frankly our women are being thrown on the way side. >> jennifer: exactly. this feeling that native american women are some how disposable. that they don't have the same rights as the rest of the human beings, which is insane. one of the most vocal opponents of reauthorizing the violence against women act is eric cantor. what would you say to him if you were to meet him face to face? >> i would tell him that our indian women are very important in the united states, and we deserve protection too. we deserve to walk free on our lands and make sure that our children our grandmothers, our sisters are well taken care of, and justice is served for our people. >> jennifer: well, you are a very passionate and articulate and persuasive spokesperson for the cause. thank you so much for joining me inside "the war room." deborah parker, vice-chairman of
>> jennifer: millions of middle class americans lost their homes in the mortgage crisis. joseph keller, a 58-year-old former social worker in columbus, ohio, is one of them. five years ago he and his wife jennifer fell ten months behind in their house payments, and she received a foreclosure notice from jp morgan chase telling
them to move out. they packed up their stuff and moved into their daughter's house and they're sleeping in her dining room. joseph suffers from advance liver disease and is in desperate need for a transplant. but when he applied for disability to cover the operation, the social security administration denied him. why? apparently he still has an asset. the house that he thought that he lost. two months after sending the notice to move out the bank changed it's mind and decided not to foreclose after all. but keller said he never received that notification. and he didn't know he was still legally responsible for the property. in the meantime, their home of 13 years was picked clean by scavengers and trashed by squatters. since the kellers still apparently hold legal title the county has sued them for violating housing codes, and they also received notices for
$11,000 in back taxes as well as for unpaid sewer and garbage bills. then to add insult to injury, a debt collector from chase sent them an $84,000 bill for missed mortgage payments on a house that chase told them that they had foreclosed upon. the kellers are not alone. this type of horror store is commonplace, believe it or not. call it the rise of the zombie title. in joseph keller's case, the term is tragically apt because if he can't get his name off the title soon and get his disability to cover a liver transplant, this back from the dead property could literally end his life. their story and others have been chronicled in a special report by reuters reporter michelle con lynn. michelle joins us from new york city to talk about the latest disgraceful chapter in the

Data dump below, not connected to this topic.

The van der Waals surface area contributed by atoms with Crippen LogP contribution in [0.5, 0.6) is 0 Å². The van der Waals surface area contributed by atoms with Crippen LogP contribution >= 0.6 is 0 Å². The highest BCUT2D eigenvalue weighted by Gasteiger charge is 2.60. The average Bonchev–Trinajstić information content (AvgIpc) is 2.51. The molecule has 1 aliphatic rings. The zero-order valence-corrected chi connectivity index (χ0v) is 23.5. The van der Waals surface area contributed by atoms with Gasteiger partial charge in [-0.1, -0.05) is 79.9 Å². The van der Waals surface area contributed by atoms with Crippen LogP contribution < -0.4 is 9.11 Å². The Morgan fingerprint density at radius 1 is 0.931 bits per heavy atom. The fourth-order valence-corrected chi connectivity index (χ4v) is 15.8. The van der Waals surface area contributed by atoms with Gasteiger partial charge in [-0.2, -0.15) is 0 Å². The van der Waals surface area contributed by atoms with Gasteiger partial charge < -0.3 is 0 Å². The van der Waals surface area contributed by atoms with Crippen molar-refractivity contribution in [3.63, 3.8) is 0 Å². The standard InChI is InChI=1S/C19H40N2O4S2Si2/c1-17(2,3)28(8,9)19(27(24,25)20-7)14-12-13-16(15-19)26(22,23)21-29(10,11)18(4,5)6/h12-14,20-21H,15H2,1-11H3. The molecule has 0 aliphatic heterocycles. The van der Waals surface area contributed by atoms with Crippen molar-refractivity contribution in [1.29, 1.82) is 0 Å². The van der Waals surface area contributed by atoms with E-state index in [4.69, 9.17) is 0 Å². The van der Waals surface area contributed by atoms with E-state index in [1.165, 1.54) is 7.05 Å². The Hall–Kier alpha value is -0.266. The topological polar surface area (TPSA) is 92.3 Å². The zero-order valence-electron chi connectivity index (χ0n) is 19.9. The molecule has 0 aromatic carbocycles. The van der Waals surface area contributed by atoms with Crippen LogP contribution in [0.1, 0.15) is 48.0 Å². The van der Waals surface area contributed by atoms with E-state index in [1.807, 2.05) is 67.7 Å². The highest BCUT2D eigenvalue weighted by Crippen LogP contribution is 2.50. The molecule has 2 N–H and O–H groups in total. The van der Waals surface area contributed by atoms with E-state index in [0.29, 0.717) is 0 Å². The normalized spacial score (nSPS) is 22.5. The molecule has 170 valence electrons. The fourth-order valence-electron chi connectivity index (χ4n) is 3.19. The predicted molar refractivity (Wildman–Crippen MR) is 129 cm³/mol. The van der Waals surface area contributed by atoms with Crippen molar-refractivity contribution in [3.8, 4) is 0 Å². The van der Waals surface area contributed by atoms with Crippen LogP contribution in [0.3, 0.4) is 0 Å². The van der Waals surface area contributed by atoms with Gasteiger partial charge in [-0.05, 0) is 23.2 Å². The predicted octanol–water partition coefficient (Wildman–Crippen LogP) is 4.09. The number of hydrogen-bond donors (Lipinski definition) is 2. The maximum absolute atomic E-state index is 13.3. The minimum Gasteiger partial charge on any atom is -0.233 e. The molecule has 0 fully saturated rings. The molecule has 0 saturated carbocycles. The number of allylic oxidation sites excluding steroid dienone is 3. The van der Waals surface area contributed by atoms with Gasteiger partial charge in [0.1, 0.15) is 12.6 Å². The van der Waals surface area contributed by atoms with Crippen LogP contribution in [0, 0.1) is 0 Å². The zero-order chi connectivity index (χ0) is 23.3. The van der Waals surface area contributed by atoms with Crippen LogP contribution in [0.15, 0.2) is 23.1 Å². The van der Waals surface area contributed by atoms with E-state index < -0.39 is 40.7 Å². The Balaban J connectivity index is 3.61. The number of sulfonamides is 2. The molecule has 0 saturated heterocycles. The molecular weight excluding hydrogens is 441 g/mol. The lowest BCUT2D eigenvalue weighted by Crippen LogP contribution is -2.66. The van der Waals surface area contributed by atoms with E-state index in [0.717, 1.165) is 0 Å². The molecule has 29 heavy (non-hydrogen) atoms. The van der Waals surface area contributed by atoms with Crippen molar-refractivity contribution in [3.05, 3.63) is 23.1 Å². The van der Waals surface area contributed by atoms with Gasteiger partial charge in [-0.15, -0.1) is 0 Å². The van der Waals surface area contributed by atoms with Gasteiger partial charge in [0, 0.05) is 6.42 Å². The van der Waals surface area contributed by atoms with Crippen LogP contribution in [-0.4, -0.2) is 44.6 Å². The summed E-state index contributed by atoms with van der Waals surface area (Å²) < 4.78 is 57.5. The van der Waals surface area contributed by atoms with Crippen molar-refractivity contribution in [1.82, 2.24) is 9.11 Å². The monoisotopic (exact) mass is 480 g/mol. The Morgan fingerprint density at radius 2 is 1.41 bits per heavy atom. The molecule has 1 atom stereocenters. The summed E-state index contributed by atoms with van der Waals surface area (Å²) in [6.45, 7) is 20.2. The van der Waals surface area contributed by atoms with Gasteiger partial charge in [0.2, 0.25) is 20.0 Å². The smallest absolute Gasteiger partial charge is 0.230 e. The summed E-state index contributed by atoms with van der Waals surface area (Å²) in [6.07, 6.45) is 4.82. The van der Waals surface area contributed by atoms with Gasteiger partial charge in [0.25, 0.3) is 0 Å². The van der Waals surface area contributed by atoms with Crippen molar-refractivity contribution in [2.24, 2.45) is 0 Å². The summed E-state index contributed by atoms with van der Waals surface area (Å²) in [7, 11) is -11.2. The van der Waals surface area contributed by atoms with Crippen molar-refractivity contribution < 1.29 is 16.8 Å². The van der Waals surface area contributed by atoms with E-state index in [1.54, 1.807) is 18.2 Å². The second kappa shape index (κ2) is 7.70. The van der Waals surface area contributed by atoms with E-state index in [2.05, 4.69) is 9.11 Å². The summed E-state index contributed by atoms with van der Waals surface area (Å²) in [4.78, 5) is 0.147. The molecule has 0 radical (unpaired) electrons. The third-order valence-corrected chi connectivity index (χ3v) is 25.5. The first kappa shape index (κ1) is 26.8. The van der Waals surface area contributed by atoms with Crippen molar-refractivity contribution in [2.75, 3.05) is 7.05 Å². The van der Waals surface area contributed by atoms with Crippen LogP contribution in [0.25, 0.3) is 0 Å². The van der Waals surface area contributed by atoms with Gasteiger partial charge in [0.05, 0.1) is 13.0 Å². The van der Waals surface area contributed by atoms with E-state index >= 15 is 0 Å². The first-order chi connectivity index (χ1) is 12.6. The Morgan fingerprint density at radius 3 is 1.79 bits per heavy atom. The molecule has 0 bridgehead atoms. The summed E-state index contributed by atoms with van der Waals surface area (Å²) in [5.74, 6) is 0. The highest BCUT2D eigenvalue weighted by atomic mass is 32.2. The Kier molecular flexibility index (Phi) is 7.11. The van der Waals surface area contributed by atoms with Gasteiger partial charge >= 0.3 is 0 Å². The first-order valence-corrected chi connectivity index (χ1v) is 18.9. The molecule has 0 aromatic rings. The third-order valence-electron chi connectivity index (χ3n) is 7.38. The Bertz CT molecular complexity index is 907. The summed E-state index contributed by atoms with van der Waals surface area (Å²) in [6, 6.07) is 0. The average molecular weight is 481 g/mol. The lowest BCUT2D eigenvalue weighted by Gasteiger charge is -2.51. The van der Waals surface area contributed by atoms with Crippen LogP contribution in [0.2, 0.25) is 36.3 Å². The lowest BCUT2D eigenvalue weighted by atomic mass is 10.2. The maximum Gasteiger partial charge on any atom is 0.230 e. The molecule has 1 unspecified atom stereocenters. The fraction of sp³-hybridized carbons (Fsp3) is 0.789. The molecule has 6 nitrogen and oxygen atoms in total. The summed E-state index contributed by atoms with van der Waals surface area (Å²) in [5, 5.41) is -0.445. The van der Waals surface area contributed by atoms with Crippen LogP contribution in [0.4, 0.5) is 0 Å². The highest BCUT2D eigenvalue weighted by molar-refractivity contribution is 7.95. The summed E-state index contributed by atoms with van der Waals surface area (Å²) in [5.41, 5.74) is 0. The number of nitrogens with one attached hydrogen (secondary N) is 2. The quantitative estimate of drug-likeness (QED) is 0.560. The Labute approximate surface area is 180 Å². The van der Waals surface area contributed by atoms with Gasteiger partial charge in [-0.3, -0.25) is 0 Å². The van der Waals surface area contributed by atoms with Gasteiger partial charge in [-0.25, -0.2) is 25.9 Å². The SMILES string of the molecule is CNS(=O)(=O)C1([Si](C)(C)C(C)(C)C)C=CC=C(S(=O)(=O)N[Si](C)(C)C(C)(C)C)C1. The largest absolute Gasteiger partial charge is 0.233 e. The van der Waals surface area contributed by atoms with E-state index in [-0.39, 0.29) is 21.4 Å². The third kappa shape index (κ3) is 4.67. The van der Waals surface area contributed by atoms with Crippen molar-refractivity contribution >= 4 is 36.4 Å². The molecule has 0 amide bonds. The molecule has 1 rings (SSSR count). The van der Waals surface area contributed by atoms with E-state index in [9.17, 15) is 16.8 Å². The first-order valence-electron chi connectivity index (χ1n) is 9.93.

mortgage crisis. michelle, welcome inside "the war room." >> thank you so much for having me. >> jennifer: you bet. what made you decide to write this story? >> well, i had been covering the whole world of foreclosures for a couple of years and about a year ago i came across this couple that bought a house--it was a foreclosed house. they paid cash for it, and it turned out after they bought the house they learned even though they had paid cash and gone through all the appropriate channels they didn't actually own the house. the house had one of these zombie titles. i was taken by the alcohol subject, so i started poking around, and i started finding people all across the country who got a foreclosure notice. they thought that they were--they had literally lost the house. they moved out because the bank said your house is going up for sheriff sale in a couple of weeks. they moved out not wanting to have one of those sheriff comes